Shen Congwen (1902–1988), original name Shen Yuehuan, was a renowned writer, expert of historic and cultural relics, and a representative of the Beijing school of novel writing. He is considered one of a handful of literary masters in twentieth century Chinese literature. He was born in Fenghuang county, Hunan province, a remote and beautiful place at the conjunction of four provinces. His multi-ethnic background gave him an unusual bearing, a colorful imagination, and a cultural anguish which he concealed.

Having only an elementary school education, the young Shen Congwen studied the “big book of society.” He often played truant when he should have been attending school. He was thoroughly familiar with nature and the local customs of the people. At the age of fourteen, he joined the army, and came into closer contact with society, which helped him to build his strong character. In the summer of 1922, when he was twenty years old, he went to Beijing, then called Beiping, by himself. He educated himself and began to write under harsh circumstances. He wrote his earliest noted pieces. After 1928, he moved to Shanghai which had become the literary center of China. He wrote assiduously. Within a few years, his writings had been published by almost every major publication in Shanghai. His fame increased day by day. During this time, he met his future wife—an amiable and affable student named Zhang Zhaohe (1910–2003). Shen Congwen married her in 1932 and together they built their family. He returned to Beiping and entered into the most important period of his writing life. He became the editor-in-chief of the literary supplement of Ta Kung Pao. He encouraged and promoted young writers, and made the newspaper a place of literary importance of the Beijing school. He energetically popularized the differences between the Beijing and the Shanghai schools of writing, and initiated a campaign that encouraged the broad participation of writers in the south and north to join the “Battle of Beijing and Shanghai.” In the end, the imbalance between the northern and southern cultures was recognized by the general public. As the leading novelist of the Beijing school, various subsets of the school gradually formed around him. They advocated the independence of literature. During this time, his mother became gravely ill and he returned to his hometown. He witnessed the changes that had occurred (or sometimes, not occurred) over a decade in rural western Hunan. During this visit, he wrote Xiang xing sanji (Random sketches on a trip to Hunan). The War of Resistance Against Japan interrupted Shen Congwen’s life. In 1938, he and his family moved to Yunnan. During the war, in addition to his two famous works Changhe (Long river) and Xiangxi (Western Hunan), he also wrote a number of commentaries. After the Chinese victory in the War of Resistance Against Japan, he returned to Beiping where he wrote his last two works about western Hunan: Qiaoxiu and Dongsheng and Chuanqi bu qi (A romance quite strange). After finishing Biancheng (Border town), he originally planned to write about ten waterside cities. However, the plan was interrupted by allegations of left-wing writers that he was a “pink writer,” that is to say a writer of pornography. Students at Peking University posted signs criticizing him. He fell into mental confusion and even tried to take his own life. In the autumn of 1950, he gave up writing, but focused on researching cultural relics. During the Cultural Revolution, he was sent to a school of cadres in Xianning, Hubei province. Zhongguo gudai fushi yanjiu (Ancient Chinese costumes research), published in 1981, took him fifteen painstaking years to research. His contributions to the study of material cultural history have been recognized by scholars. In May 1988, he died in Beijing.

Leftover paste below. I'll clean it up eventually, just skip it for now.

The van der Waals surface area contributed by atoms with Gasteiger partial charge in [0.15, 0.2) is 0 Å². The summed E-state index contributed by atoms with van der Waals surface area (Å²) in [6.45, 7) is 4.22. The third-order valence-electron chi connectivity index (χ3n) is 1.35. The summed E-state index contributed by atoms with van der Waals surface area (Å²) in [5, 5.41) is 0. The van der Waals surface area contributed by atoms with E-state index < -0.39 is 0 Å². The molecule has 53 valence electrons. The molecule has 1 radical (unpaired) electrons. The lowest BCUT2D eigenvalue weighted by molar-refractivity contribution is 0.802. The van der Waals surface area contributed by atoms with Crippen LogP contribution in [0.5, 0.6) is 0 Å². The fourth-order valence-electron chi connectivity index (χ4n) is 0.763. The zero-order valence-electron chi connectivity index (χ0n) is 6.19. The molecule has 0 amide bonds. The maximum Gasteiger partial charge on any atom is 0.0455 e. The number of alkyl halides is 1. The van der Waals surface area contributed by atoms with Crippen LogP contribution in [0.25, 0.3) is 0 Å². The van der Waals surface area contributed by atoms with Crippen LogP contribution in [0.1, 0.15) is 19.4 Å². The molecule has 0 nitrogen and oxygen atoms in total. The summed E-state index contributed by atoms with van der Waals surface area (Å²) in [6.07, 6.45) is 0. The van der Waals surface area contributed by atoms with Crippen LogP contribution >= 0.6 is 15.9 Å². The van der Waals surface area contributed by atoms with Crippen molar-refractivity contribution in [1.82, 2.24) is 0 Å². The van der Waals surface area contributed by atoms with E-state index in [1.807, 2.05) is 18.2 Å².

Shen Congwen’s highest literary achievements are his novels. They can be divided into the following categories based on subject matters: those works that show the uniqueness of western Hunan. Biancheng is a novel about rural life and the peasantry and reflects Shen Congwen’s cultural ideal. Next are those novels that yearn for spirituality. Yuexia xiaojing (Under the moonlight) is his reworking of folklore and stories from Buddhist sutras. The stories tell of love and the discovery of beauty; having discovered beauty, one will then discover spirituality. The next group of novels are those that describe the illness of modern urban civilization. Bajun tu (A portrait of eight steeds) describes rural vitality to highlight by contrast urban decay; it directly ridicules the love and moral outlook of urban dwellers. It is a mirror of life in modern cities. The last group of novels are those that describe political illusions. Cai yuan (Vegetable garden) shows how the political system dealt with remote communities such as western Hunan.

Shen Congwen was also an admired essayist. Some of his writings are about his personal life and he organically works the landscape of his hometown into them. Congwen zichuan, his autobiography, is about his literary life and his hometown, and Xiang xing sanji is a continuation of his autobiography. His writings on cultural relics are considered major works written in the second half of the twentieth century. These research-orientated writings, though short, are beautifully composed. They are colorful and pleasing to the eye.

In the 1980s, Shen Congwen’s literary works were re-published in China. His novels and prose writings have been translated into English, Japanese, German, and French, and are sold around the world. Many biographies, research papers, and monographs have also been published about him. Shen Congwen used culture to construct his ideal of the nation. His aesthetic ideal combines love, beauty, and spirituality as one unity; his philosophy that humans are able to peacefully coexist with nature can still give us inspiration.